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November 27, 2022
Surely there could be nothing wrong with terms such as “sunrise” and “sunset.” In every language that I know (admittedly a small fraction of all languages spoken on this planet) such terms occur. Yet here it will be argued that if we want to understand ourselves well as inhabitants of planet Earth living within the very thin shell on its outside known as the biosphere, those terms are outdated, and, in fact, not helpful at all.
Let me explain. Seen from a modern scientific point of view, the Sun does neither rise nor set. It is the Earth that is turning around its axis which causes this apparent effect to those who live on its surface. In other words, “sunrise” and “sunset” are apparent effects, but they are not very good descriptions of reality as understood by modern science ever since the Polish monk Nicolaus Copernicus revived the idea earlier expressed by the ancient Greek astronomer Aristarchos of Samos that the Earth orbits the Sun, and not the other way around.
So, how could we change those common terms to make them better express reality, and which effects might that have? Because a sunrise is caused by our portion of the planetary surface turning toward the Sun, instead of a “beautiful sunrise” we could say something like: “that is a beautiful turn toward the Sun.” And a “most gorgeous sunset” could become: “What a gorgeous turn away from the Sun.”
This may sound like annoying nitpicking. But before saying such things, I would advise you to observe all of that with a clear view on the horizon, while letting the meaning of those novel terms sink in.
My experience in doing so is that it produces a sudden awareness of standing on the surface of a large but finite, slowly-spinning globe, while its portion of the surface where we happen to be is turning either toward, or away, from our brightly-shining central star. Quite an unnerving cosmic feeling! Furthermore, it makes me similarly suddenly aware of the thin layer of air, soil, and water that all of us inhabit, and on which all of us depend.
For mountaineers or mountain-dwelling people, that latter experience is not entirely new. Even at moderate elevations above sea level, let’s say at 2500 meters altitude, the thinner air becomes quite noticeable, while ascending higher such effects rapidly increase, to the extent that at elevations higher than 5000 meters above sea level hardly anybody lives anymore other than mountain climbers on temporary visits.
Five kilometers is not a lot. Just think of how far that is if one travels across Earth’s surface: about an hour’s walk, a short car drive, or an easy bike ride, so, nothing spectacular. Yet going down five kilometers into Earth’s interior is also quite a challenge. No one lives there permanently, either.
Also the views from such altitudes show our biosphere and its limits more clearly, much like the views from commercial jet airplanes, which usually fly at an altitude of about ten kilometers above sea level.
Such elementary considerations immediately show how thin the planetary layer is that we inhabit. It is, in fact, thinner than the skin of an apple. That is the area we call home within the extraordinary large expanse of the mostly, if not entirely, uninhabitable cosmos.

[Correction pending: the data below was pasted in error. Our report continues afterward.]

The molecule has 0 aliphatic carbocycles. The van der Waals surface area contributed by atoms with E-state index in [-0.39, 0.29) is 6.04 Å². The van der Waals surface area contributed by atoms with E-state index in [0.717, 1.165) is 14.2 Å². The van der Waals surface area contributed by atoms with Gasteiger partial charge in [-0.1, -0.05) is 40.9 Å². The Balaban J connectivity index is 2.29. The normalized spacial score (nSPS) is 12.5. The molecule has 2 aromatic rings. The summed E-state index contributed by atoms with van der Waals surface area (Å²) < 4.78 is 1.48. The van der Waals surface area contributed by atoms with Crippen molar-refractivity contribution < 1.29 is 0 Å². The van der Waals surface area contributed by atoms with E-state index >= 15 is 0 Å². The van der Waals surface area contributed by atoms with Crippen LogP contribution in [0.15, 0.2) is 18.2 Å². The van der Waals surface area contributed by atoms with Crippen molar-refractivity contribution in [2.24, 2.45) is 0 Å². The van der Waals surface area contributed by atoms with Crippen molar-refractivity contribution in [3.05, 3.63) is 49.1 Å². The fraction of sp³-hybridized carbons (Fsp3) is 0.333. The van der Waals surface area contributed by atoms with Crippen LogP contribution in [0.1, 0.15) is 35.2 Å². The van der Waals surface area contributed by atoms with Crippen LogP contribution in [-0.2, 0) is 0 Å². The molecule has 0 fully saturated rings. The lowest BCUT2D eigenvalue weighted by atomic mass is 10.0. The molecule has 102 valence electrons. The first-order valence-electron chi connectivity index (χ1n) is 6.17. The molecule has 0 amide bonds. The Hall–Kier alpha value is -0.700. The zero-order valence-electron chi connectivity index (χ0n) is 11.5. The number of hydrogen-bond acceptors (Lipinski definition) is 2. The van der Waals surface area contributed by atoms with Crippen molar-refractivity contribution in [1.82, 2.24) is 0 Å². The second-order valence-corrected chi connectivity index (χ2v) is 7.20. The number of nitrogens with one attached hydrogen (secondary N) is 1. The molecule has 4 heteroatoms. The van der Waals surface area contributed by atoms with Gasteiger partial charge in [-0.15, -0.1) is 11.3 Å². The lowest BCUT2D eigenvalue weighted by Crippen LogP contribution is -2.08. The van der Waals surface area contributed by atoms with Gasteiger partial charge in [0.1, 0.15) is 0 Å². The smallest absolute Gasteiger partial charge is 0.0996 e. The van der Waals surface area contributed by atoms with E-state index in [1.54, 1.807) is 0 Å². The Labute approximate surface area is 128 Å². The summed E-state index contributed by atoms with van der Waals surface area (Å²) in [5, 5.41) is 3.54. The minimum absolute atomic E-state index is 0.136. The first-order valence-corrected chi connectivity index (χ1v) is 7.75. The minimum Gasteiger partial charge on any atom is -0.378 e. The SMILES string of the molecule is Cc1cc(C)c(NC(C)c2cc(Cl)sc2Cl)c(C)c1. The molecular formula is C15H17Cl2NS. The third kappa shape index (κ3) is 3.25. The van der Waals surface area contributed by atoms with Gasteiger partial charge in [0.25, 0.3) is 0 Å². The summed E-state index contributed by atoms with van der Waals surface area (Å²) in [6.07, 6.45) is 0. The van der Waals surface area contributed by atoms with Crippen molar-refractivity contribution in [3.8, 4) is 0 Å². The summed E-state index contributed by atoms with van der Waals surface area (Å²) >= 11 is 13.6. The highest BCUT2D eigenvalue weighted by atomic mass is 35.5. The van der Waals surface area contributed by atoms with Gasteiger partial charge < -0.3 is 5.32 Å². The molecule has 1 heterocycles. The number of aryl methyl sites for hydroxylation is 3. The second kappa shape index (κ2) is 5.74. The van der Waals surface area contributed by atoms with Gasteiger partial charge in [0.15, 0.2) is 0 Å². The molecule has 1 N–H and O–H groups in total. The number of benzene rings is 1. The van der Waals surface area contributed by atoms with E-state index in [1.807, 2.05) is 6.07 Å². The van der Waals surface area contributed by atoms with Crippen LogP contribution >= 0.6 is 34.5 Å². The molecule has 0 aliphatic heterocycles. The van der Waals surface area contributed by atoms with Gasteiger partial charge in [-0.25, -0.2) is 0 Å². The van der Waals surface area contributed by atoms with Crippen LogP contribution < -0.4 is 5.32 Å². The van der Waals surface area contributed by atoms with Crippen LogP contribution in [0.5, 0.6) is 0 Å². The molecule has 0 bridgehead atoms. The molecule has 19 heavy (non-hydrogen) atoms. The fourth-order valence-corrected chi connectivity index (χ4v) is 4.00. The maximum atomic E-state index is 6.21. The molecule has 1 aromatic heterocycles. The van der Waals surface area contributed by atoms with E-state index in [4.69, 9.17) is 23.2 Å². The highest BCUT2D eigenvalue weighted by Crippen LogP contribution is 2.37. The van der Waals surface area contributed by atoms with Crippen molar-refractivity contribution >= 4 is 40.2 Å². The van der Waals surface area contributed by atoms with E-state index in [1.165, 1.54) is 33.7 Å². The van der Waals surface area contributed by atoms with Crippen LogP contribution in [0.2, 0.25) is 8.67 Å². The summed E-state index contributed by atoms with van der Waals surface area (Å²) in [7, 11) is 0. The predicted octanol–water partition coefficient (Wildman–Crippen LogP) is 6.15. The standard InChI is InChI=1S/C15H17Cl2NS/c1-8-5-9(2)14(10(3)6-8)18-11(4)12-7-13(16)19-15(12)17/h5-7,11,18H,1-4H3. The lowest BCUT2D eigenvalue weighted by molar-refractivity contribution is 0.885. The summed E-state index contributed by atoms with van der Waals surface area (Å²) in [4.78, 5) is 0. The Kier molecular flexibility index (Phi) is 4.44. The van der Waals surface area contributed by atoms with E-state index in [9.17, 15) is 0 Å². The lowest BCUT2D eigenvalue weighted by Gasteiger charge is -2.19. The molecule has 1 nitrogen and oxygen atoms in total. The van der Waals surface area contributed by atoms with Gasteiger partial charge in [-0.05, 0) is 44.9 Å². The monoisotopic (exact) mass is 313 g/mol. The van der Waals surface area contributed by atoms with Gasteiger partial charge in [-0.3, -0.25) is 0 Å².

If we want to consider the ecological and social issues that we are facing today, it seems important to foster such a view, so that we can understand those issues a little better. Terms such as “sunrise” or “sunset” are not helpful in that respect. To the contrary, they continue to foster outdated views of the Earth and of our existence on it, which do not offer a good perspective for understanding our current global situation.
I therefore invite all of you to take a look at the Sun with well-protected eyes as we turn toward, or away from, it, and let all those consequences sink in, both cognitively and emotionally. Surely, better terms for those phenomena might be found. I therefore also invite all readers to come up with suggestions that better express those aspects of our reality as understood by modern science.
The same could be done while watching the Moon, the stars, the planets and the Milky Way. With the Moon, there is one difference: it does orbit the Earth, about once a month. But during one single night, the Moon’s apparent movement backward across the sky caused by its rotation around our planet is not clearly noticeable to a casual observer, because it is too slow. To observe it, careful and precise measurements need to be performed.
Considering all of this may make us more aware of not only the biosphere, our common cosmic home, but also of the importance of better understanding it, including its history. My most recent views –I think, perhaps immodestly, currently the best available views– of this subject can be found in my recent book How the Biosphere Works: Fresh Views Discovered While Growing Peppers (2022, CRC Press).

International Big History Association
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Cosmic Evolution
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Bill Bryson: Short History of Nearly Everything
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